25. Five themes of geography (continued) Human-Environment Interaction focuses on the relationship between people and the environment

  26. 16. Five themes of geography (continued) e. Human-Environment Interaction focuses on the relationship between people and the environment

  27. Mountains near the village of Sapa, Vietnam Five themes of geography (continued) Human-Environment Interaction focuses on the relationship between people and the environment

  28. 1 Geographic Tools • Geography means “writing about” or “describing” the earth. • Geographers use technological tools such as sonar, satellites, and the global positioning system (GPS) to study locations on the earth’s surface. • Growing in importance are graphic information systems (GIS), which use computer technology to analyze and display data about the earth’s surface to solve geographic problems. • Geographic concepts help organize the way people think about geography.

  29. Did you know that how we “see” the world depends on how we project the world?

  30. The Earth is a sphere. Therefore, it cannot be projected on a flat map without distortion. The question is, which kind of distortion?

  31. Three World Map ProjectionsMercator, Peters, and Robinson

  32. On a Mercator projection, invented by Gerardus Mercator in 1569, any straight line is a line of constant compass bearing. This enables a navigator to plot a straight-line course.

  33. Despite the values of the Mercator Projection, it distorts the size and shape of land areas. Fact: South America is 8 times as large as Greenland. Fact: Africa is 14 times as large as Greenland. The Peters Projection is an “equal area” map. It represents areas accurately, but it seriously distorts shapes. Compare the size of Europe to Africa on the two maps. Compare the size of the former USSR to China on the two maps.

  34. Human beings inhabit the biosphere. The biosphere is made up of three layers. • The lithosphere: The solid earth, or outer crust of rock, sand, and soil. • The hydrosphere: The watery realm. About 97 percent of it is the oceans. • The atmosphere: The thin layer of gasses, mainly nitrogen and oxygen.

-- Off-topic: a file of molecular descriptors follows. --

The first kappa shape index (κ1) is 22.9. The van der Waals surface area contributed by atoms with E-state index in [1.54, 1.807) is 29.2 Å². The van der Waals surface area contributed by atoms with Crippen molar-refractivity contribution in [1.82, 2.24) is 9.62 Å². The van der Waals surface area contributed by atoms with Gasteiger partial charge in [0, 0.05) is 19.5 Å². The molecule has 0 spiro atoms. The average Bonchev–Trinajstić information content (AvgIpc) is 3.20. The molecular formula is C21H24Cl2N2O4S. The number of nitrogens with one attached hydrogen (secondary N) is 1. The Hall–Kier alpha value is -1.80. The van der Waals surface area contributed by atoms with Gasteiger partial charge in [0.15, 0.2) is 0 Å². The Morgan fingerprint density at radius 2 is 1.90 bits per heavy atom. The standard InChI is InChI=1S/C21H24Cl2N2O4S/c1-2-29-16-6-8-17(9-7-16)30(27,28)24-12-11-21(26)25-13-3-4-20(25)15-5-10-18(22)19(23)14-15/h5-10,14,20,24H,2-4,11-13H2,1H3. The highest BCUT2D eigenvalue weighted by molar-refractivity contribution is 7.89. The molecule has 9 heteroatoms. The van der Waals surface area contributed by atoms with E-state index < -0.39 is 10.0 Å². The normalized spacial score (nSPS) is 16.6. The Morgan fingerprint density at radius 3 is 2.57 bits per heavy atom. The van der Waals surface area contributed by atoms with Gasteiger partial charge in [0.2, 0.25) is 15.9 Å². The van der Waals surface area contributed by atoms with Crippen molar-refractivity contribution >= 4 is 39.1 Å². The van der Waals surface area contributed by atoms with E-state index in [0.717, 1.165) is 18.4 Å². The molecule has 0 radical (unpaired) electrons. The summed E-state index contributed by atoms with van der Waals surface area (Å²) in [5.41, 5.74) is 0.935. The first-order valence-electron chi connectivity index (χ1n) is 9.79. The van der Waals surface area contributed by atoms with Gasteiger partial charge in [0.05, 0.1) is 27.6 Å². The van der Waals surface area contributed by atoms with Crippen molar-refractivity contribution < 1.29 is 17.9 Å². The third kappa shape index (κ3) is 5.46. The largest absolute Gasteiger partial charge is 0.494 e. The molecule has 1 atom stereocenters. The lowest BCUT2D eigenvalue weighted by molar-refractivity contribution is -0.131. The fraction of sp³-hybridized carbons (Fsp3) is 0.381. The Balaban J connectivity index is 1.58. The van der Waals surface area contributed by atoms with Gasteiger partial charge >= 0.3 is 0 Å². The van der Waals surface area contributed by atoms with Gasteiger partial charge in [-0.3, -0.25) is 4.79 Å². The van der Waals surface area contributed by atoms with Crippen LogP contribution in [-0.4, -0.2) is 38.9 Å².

35. The lithosphere is in constant, though slow motion. The surface of the earth and the location of its land masses have therefore had a continuously changing history.

  36. The scene of history is continuously moving land masses.Notice in the left column the names of distinct land masses that no longer exist.The red dot represents the location of the Grand Canyon. India 550 Million Years Ago 130 Million Years Ago Pangaea South America 220 Million Years Ago 65 Million Years Ago Laurasia Gondwanaland Today 190 Million Years Ago

  37. The earth is divided into four sections. a. NorthernHemisphere c. Eastern Hemisphere b. Southern Hemisphere d. Western Hemisphere

  38. a. The Atlantic Ocean Most of the earth is covered by the four oceans . b. The Pacific Ocean c. The Indian Ocean d. The Arctic Ocean

  39. a. The Atlantic Ocean Most of the earth is covered by the four oceans . b. The Pacific Ocean c. The Indian Ocean Arctic Ocean d. The Arctic Ocean Atlantic Ocean Pacific Ocean Pacific Ocean Indian Ocean

  40. The world is divided into sevenmajor land masses called continents. c.Asia d.Australia a.Africa b.Antarctica e.Europe f.North America g.South America

  41. The world is divided into sevenmajor land masses called continents. c.Asia d.Australia a.Africa b.Antarctica e.Europe f.North America g.South America North America Asia Europe Africa South America Australia Antarctica

  42. Millions of years ago, the pattern of oceans and continents on Earth looked very different to now….. …..and because of continued change, the pattern will look very different in the future.

  43. Natural forces are at work shaping our planet………

  44. Elsewhere, millions of people choose to live and work in these dangerous locations. Why are they there?

  45. We know the Earth used to be covered by millions of hectares of natural forest and grassland. Today, these are gone or rapidly disappearing…… does anyone care?

  46. Many people wonder why geographers spend so much of their time trying to understand how rivers work…… These people know why!

  47. Some natural events are fortunately very rare……. …..in 2004, we remembered why we need to understand and plan for these rare natural events!!

  48. On our beautiful but complex planet, everything that happens is linked to everything else. When we….. • drop a piece of litter • pour a chemical down the sink • chop down a tree • burn coal • build a motorway • catch some fish • fertilize the fields • drive to work or school

  49. 2 Changes Within the Earth • How do scientists classify the earth’s major physical characteristics? • What physical processes affect the earth’s crust? • What theories help scientists understand the earth’s past?

  50. 2 Physical Characteristics • Geologists envision three layers to the earth: the core, or center, the mantle, or a thick layer of rock around the core, and the crust, the thin rocky layer on the surface. • Landforms and other surface features make up the lithosphere. • The atmosphere is the layer of air, water, and other substances above the surface. • The water in lakes, rivers, and oceans, and water beneath the surface is the hydrosphere. • The large landmasses in the oceans are the continents. • Landforms are categorized by their differences in relief, or the differences in elevation from the highest to the lowest points.